Durbin Calls on Federal Agencies to Investigate Air Quality on Passenger Rail

[CHICAGO] – U.S. Senator Dick Durbin (D-IL) today sent letters to the heads of the Environmental Protection Agency (EPA), the Occupational Safety and Health Administration (OHSA), the Federal Transit Administration (FTA) and the Federal Railroad Administration (FRA), asking them to review the findings of an investigative report by the Chicago Tribune which showed that Metra commuters and workers may be exposed to excessively high levels of diesel soot. Diesel exhaust contains many air pollutants, and has been linked to health problems such as cancer, heart attacks, respiratory diseases, diabetes and brain damage.


“Today, I am calling on Metra, Amtrak and federal and state officials to review and respond to these findings and to take the steps necessary to ensure the air on and around our passenger trains is safe to breathe. It is absolutely critical that we limit the risk of adverse health effects for the Chicago region’s commuters and workers,” said Durbin. “I was happy to hear that Metra has already organized a meeting with key state and local agencies tomorrow on this subject.”


“People are breathing more than half their daily dose of soot pollution while commuting no matter how they get to work,” said Joel J. Africk, President of the Respiratory Health Association. “But people making a green choice shouldn’t be endangering their health. Our antiquated transit system is harming our health and resources need to be targeted to cleaning up Metra’s antiquated trains so that people’s lives aren’t put at risk.”


The report found increased levels of air pollution in and around passenger rail cars leaving Chicago’s Union Station and Ogilvie Transportation Center, raising concerns about the efficacy of ventilation systems in older trains and train stations. Durbin called on the federal agencies to conduct an immediate interagency review evaluating the findings in the Tribune’s report and recommending steps necessary to reduce pollution from rail traffic in Northeastern Illinois.


“I’m asking the EPA and its trained professionals to conduct a fully scientific analysis of the air quality on these passenger trains in order to determine if the Tribune’s disconcerting findings are accurate.”


Durbin also requested that the EPA review include an analysis of other sources of particulate air pollution, such as coal-fired power plants, heavy machinery and automobile and truck traffic. The EPA has designated the Chicago area a “non-attainment” area, which means air pollution levels persistently exceed federal air quality standards. Understanding all sources of the pollution is essential to the region’s efforts to improve air quality.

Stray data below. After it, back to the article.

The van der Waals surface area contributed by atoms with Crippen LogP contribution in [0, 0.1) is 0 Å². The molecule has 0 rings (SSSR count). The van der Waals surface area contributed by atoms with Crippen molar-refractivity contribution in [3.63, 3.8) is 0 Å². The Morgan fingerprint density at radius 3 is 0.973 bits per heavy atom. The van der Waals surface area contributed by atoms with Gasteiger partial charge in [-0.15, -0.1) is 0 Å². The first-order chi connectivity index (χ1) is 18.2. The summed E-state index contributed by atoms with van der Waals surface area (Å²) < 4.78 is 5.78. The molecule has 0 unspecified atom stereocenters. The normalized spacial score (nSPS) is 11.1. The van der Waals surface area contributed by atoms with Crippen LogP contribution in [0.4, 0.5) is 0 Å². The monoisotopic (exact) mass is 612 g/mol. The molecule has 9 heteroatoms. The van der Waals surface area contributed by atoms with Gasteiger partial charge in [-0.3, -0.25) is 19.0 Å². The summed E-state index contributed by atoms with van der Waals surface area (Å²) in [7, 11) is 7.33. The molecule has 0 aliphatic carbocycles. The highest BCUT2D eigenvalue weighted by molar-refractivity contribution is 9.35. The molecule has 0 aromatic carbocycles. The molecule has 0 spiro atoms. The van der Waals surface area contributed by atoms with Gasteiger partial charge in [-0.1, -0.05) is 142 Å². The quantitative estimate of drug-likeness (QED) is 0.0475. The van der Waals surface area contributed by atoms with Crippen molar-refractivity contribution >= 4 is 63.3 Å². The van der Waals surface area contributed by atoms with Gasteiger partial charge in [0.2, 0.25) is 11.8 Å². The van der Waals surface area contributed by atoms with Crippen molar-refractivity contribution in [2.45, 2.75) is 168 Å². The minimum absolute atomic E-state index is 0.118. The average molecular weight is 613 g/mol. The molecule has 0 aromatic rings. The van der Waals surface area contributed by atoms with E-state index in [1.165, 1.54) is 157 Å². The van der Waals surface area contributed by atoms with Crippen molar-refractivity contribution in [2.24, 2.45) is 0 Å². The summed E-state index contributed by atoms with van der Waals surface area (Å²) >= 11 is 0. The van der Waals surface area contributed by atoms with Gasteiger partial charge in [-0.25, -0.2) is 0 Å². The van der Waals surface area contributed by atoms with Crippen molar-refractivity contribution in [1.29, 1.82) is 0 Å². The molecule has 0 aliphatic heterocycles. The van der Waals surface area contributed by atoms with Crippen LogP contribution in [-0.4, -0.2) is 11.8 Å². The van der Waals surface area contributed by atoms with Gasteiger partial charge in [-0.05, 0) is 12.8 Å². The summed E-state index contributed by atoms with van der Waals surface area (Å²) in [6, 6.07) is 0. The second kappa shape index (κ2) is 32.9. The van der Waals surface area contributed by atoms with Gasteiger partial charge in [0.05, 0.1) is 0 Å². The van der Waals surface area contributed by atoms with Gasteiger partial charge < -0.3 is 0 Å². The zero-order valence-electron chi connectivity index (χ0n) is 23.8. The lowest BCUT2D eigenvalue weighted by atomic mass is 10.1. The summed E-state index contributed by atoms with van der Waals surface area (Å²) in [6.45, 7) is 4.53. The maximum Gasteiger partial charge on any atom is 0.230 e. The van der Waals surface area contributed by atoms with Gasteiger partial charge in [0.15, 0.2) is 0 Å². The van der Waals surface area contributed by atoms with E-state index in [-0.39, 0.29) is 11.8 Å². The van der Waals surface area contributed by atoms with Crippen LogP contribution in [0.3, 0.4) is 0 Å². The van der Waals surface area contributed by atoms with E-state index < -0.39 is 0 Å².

Last week, the FTA awarded the Illinois Department of Transportation a $341,000 grant funded by a grant program created in the American Recovery and Reinvestment Act to install automatic shut-down and start-up systems in 27 locomotives in the Metra fleet. The funding was made available through the Department of Transportation’s Transportation Investments for Greenhouse Gas and Energy Reduction (TIGGER) II and Clean Fuels grant programs, which were developed to encourage transit projects that promote the usage and development of energy efficient technologies. Metra, which intends to use the funding to retrofit locomotives operating in their train yards, estimates that by shutting down instead of idling the locomotives, the automatic systems could save an estimated 800,000 gallons of diesel fuel and reduce CO2 emissions by an estimated 80,000 tons per year.


Across the country, underinvestment in passenger rail systems has resulted in more public transportation systems running older and less efficient equipment. In 2007, Durbin asked the FTA to assess the condition of the oldest mass transit systems in the country. The resulting report found that more than one-third of the largest seven rail transit agencies’ assets are in either marginal or poor condition. The study also found that these systems are facing a $50 billion backlog in their capital equipment and systems to reach a state of good repair. Metra alone will require $7.3 billion over the next ten years in order to reach a state of good repair.


“The Tribune’s findings should be a wakeup call to all of us. We need to invest more into our aging transit systems. This year, President Obama called for an immediate $50 billion investment into our roads, mass transit and aviation systems followed by a long-term surface transportation bill, an idea that was shot down by many as “wasteful spending.” But investing in mass transit is not wasteful spending, it is an investment in the health of our environment and our economy,” Durbin said.